The problem is that the MCAS is not a optional automatic system. The MCAS is actually a required protection system with authority over the pilot due to the greater instability of the 373MAX compared to the previous 737 families.
 
klkla
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Re: Lion Air 737MAX8 Crashed Jakarta to Pangkal Pinang

Fri Nov 30, 2018 3:16 am

PixelFlight wrote:
The problem is that the MCAS is not a optional automatic system. The MCAS is actually a required protection system with authority over the pilot due to the greater instability of the 373MAX compared to the previous 737 families.


Greater instability of different center or gravity?
 
mjoelnir
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Re: Lion Air 737MAX8 Crashed Jakarta to Pangkal Pinang

Fri Nov 30, 2018 3:30 am

patplan wrote:
Tristarsteve wrote:
Speaking of that notorious left AOA sensor, I found an interesting segment from NY times article "In Indonesia Lion Air Crash, Black Box Data Reveal Pilots’ Struggle to Regain Control". It reads...

...The plane that crashed on Oct. 29 had experienced days of incorrect data readings, according to Indonesian officials. In fact, before the penultimate flight, engineers had replaced one of the angle-of-attack sensors.

Why the plane recorded incorrect angle-of-attack data after the sensor had been changed is not clear. Soerjanto Tjahjono, the head of Indonesia’s National Transportation Safety Committee, said that the replacement part was not new but was “serviceable” and had certification from the F.A.A. of the United States...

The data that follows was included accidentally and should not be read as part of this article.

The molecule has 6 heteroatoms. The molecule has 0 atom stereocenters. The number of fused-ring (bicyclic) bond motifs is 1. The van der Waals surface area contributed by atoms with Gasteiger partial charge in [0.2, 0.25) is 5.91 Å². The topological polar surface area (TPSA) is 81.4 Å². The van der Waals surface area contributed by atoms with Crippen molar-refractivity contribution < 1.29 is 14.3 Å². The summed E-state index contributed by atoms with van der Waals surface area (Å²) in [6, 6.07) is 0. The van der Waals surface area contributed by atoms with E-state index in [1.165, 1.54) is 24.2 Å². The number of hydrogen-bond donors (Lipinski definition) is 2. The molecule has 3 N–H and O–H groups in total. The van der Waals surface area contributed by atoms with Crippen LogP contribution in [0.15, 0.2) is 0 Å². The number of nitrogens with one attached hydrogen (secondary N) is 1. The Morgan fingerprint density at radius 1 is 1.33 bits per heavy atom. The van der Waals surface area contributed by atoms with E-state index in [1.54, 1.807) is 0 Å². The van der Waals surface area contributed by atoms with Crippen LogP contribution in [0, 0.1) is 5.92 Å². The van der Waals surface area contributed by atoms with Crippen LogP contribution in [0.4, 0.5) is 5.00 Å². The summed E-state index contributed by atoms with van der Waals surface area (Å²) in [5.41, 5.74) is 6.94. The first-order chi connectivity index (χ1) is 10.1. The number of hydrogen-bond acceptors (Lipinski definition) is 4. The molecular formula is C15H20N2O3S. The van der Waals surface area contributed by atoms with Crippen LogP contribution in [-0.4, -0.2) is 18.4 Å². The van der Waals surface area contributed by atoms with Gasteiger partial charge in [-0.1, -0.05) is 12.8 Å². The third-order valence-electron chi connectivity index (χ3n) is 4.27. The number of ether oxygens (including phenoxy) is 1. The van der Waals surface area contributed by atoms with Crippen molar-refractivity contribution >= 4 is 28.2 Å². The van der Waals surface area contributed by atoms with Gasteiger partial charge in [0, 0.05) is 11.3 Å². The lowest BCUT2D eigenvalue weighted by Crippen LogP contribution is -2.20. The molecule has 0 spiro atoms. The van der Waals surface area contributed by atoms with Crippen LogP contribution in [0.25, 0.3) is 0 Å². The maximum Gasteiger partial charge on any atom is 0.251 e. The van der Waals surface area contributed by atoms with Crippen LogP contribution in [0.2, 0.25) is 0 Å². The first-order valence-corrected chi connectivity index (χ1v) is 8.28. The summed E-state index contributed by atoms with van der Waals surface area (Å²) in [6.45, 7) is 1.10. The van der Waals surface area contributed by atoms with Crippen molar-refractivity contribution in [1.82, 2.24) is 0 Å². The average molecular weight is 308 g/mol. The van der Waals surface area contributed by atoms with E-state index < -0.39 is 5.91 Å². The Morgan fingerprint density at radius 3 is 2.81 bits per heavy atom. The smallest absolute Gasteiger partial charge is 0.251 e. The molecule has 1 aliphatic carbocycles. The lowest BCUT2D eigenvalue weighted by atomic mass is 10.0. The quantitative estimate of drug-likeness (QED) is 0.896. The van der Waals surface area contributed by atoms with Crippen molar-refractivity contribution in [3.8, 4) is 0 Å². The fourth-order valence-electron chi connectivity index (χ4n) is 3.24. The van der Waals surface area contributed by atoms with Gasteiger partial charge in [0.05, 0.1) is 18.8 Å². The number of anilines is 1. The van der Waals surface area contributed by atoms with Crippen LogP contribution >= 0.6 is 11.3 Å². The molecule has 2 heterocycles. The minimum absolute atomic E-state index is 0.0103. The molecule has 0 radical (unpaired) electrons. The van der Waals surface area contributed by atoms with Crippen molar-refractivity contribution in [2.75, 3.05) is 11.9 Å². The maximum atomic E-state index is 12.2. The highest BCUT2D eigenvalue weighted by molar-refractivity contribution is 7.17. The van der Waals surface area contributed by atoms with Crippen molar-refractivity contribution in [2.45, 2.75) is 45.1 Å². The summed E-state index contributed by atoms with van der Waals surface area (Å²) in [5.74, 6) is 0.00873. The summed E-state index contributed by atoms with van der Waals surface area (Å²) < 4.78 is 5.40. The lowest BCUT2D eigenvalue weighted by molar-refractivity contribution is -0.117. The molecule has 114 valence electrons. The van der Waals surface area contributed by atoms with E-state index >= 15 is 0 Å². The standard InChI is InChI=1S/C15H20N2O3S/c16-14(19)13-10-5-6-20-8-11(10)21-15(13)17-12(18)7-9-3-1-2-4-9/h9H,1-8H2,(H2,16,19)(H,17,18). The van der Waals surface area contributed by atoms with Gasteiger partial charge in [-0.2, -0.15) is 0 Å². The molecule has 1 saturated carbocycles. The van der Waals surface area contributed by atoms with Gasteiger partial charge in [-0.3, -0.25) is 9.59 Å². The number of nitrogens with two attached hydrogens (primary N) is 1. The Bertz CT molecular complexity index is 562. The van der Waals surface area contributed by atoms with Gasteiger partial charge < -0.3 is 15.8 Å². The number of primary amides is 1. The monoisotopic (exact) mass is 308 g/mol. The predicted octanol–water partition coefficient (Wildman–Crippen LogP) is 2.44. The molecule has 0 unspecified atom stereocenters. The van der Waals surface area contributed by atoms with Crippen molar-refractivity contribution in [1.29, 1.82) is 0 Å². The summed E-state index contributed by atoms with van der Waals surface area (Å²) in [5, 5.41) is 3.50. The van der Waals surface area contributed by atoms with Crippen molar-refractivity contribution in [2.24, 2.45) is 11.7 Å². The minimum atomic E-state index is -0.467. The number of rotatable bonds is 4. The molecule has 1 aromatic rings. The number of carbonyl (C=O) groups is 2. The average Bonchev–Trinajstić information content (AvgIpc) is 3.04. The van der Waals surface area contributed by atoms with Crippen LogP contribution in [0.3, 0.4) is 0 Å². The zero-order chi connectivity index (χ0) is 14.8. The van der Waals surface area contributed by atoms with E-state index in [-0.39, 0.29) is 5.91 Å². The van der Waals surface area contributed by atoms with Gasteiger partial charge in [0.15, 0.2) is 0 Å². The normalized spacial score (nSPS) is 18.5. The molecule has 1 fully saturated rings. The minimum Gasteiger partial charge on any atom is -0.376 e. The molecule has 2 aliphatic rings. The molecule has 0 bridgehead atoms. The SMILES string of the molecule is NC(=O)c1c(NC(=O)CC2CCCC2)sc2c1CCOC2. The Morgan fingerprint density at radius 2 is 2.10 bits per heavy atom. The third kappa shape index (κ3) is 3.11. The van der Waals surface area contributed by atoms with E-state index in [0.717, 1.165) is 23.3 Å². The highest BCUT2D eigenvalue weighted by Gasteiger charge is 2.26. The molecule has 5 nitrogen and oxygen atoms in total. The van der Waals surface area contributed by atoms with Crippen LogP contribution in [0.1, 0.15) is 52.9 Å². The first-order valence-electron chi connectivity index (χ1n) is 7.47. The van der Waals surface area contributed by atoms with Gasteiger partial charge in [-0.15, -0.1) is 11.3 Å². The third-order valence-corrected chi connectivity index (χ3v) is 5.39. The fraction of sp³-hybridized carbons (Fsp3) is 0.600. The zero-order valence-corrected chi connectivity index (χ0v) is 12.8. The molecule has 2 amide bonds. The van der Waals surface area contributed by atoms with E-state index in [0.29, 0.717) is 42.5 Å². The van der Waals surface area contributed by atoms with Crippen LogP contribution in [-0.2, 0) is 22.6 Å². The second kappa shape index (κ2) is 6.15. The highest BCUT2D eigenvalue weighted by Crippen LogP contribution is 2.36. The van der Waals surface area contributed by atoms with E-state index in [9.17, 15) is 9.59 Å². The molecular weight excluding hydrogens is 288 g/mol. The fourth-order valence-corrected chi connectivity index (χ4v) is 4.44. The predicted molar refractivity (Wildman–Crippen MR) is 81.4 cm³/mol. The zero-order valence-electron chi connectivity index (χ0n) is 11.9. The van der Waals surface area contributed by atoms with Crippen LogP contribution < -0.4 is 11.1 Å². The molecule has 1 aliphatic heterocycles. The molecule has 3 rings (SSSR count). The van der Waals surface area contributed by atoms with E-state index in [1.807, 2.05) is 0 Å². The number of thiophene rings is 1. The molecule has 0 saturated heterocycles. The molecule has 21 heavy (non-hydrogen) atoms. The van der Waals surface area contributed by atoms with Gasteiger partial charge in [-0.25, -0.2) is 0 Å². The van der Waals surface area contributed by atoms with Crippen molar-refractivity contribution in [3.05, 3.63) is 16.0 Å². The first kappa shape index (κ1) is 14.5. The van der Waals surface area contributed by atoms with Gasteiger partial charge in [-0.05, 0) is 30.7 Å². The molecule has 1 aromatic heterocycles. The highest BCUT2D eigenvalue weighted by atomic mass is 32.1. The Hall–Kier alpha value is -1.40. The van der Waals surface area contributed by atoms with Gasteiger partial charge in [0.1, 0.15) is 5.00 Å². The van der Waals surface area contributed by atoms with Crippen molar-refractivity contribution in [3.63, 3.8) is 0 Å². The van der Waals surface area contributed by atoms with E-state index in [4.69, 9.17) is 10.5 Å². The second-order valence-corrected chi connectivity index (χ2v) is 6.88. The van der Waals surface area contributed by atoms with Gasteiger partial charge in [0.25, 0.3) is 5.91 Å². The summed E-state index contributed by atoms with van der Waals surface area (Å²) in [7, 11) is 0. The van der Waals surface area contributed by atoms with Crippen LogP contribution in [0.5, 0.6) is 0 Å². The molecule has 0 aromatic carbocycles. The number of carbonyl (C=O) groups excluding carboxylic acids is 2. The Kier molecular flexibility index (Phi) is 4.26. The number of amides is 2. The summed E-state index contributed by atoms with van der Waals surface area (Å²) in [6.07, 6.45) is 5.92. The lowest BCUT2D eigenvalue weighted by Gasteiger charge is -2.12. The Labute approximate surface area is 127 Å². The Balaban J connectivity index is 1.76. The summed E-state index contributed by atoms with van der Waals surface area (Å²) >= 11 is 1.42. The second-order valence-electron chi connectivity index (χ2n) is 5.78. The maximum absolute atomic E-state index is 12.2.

full article: https://www.nytimes.com/2018/11/27/worl ... rash-.html



Curiouser...curiouser...


Why is that curious.??
They replaced the AOA probe with a serviceable part from their store. The part was a rotable, so the item in the stores had been previously removed from a B737 NG, repaired and tested and put back in the store as a serviceable component.
All serviceable components have a release form attached which is called an FAA Form 8130-3 or/and EASA form 1.
Most rotable components in an airline store are not new but repaired.


Well, since the vane's replacement was not brand new, that raised the possibility of its "imperfection". I don't mean to say a brand new item is 100% more reliable and free from defect, but refurbished/repaired items are as such because they had been either 100% defective/broken/deficient before. So, it's possible that replacement vane still had its original "imperfection" even after being repaired/improved/serviced and tested.